US banks show what they have learned
By Allen Myers
The big US banks that had to be saved with government money a year ago after they gambled too freely with “mortgage-backed securities” have learned their lesson. The lesson is that they can gamble as wildly as they like, keep the profits if they win and count on government paying for them if they lose.
As a result, Wall Street investment banks are already inventing a new “financial instrument” that will allow them to gamble without real risk. Last month the New York Times carried a report on this development. It involves the combination of two different types of scam — excuse me, I mean “financial instruments”.
The first, which already exists, is known as a “life settlement”. It works like this: suppose that for years you have been paying premiums on a life insurance policy to provide for your spouse or children when you die. But now you are old, or sick, and you’re short of money to cover living expenses, let alone insurance premiums. Along comes an “investor” who offers to buy your insurance policy: if its face value is $500,000, the investor might offer you $250,000 or $200,000, depending on how close to death and desperate for cash you are. The investor keeps up the premium payments and collects the full $500,000 when you die, hopefully soon.
The second step, according to the NYT article, is that US investment banks are planning to buy life settlements and then “securitise” them. That is, they will bundle hundreds or thousands of these purchases into bonds and sell them to investors, “like big pension funds, who will receive the payouts when people with the insurance die”.
If this sounds familiar, that’s because it’s the same procedure that Wall Street used to make billions with mortgage-backed securities. Large numbers of mortgages from different regions of the US were combined in bonds that were given Triple-A (most risk-free) ratings by the agencies that the investment banks paid. The argument was that the bonds were secure because, while house prices might fall in one region, they wouldn’t fall at the same time in most or all regions — an argument that “was, in retrospect, badly flawed”, as the NYT article put it. A further problem was that many of the securitised mortgages were essentially fraudulent: issued to people incapable of paying them by lenders who were confident they could on-sell the mortgages at a profit before they were defaulted on.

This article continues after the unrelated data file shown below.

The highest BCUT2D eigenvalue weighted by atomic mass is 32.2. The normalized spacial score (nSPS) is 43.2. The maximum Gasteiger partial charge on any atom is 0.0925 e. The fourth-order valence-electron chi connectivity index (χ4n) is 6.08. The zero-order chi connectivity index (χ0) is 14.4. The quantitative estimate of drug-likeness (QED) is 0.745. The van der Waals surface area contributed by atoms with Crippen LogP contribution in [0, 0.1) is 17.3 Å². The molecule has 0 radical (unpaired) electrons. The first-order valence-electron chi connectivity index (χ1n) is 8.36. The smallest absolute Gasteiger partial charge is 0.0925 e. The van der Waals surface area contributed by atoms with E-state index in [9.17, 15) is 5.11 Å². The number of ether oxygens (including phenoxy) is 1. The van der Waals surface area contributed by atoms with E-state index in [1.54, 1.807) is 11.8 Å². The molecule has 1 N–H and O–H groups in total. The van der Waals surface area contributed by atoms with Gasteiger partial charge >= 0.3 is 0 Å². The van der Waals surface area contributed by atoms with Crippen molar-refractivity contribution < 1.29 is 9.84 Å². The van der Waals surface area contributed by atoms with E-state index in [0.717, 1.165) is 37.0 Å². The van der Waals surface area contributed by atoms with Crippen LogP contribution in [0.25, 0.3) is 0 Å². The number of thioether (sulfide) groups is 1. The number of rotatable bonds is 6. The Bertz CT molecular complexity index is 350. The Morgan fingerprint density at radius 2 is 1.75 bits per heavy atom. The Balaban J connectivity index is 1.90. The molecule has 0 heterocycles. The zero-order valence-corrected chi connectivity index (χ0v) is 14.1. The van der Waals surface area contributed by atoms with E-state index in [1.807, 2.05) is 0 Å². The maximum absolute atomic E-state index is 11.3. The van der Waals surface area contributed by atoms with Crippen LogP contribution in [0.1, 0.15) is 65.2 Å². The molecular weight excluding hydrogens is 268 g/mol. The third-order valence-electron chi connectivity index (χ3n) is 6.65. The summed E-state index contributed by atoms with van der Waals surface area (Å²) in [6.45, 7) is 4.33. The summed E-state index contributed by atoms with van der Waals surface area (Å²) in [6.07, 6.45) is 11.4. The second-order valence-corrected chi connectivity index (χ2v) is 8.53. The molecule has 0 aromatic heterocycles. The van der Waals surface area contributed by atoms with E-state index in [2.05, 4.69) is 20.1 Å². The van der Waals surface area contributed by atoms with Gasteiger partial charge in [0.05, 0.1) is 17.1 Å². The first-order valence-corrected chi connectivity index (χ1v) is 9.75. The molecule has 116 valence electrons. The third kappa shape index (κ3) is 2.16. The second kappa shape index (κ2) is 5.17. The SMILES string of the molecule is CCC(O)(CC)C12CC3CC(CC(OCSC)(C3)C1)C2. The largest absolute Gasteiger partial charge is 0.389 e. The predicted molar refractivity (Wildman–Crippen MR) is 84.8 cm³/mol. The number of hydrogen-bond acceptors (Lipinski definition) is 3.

Nothing succeeds like death
The new financial instrument is also geared for quick sale, even though the eventual death of an insured person is considerably more likely than US house prices rising forever. A problem is that investors in life settlements or the bonds based on them have to keep paying the premiums until the insured dies, and this creates some risks. For example, investors in the 1980s bought up life insurance policies of AIDS patients, expecting them to die within two years; then, horror of horrors, improved medical treatments extended the lives of many, and investors ended up losing money. Imagine the disaster for investors if medical science came up with a “magic-bullet cure” for cancer! The investment banks would prefer just to rake in the “sizable fees for creating the bonds, reselling them and subsequently trading them”. Let workers’ pensions again be the losers if things collapse.
One other possible problem will, fortunately, mostly affect people other than capitalists. Insurance companies know that a certain percentage of policy holders will let their policies lapse, or turn them in for a small “cash surrender value”, and the companies factor this knowledge into the premiums they charge. If life settlements increase in number, the companies will receive fewer such windfalls and will therefore need to raise premiums to maintain their profits. For this reason, insurance companies are reportedly opposing securitised life settlements.
But it’s easy to predict that a compromise will be found: after all, it’s workers who pay the premiums. And if the insurance companies buy into the settlement bonds, when policy holders die, the companies can pay the benefits to themselves. Capitalism certainly is inventive: it used to be that, aside from funeral companies, once we died, they couldn’t exploit us any more.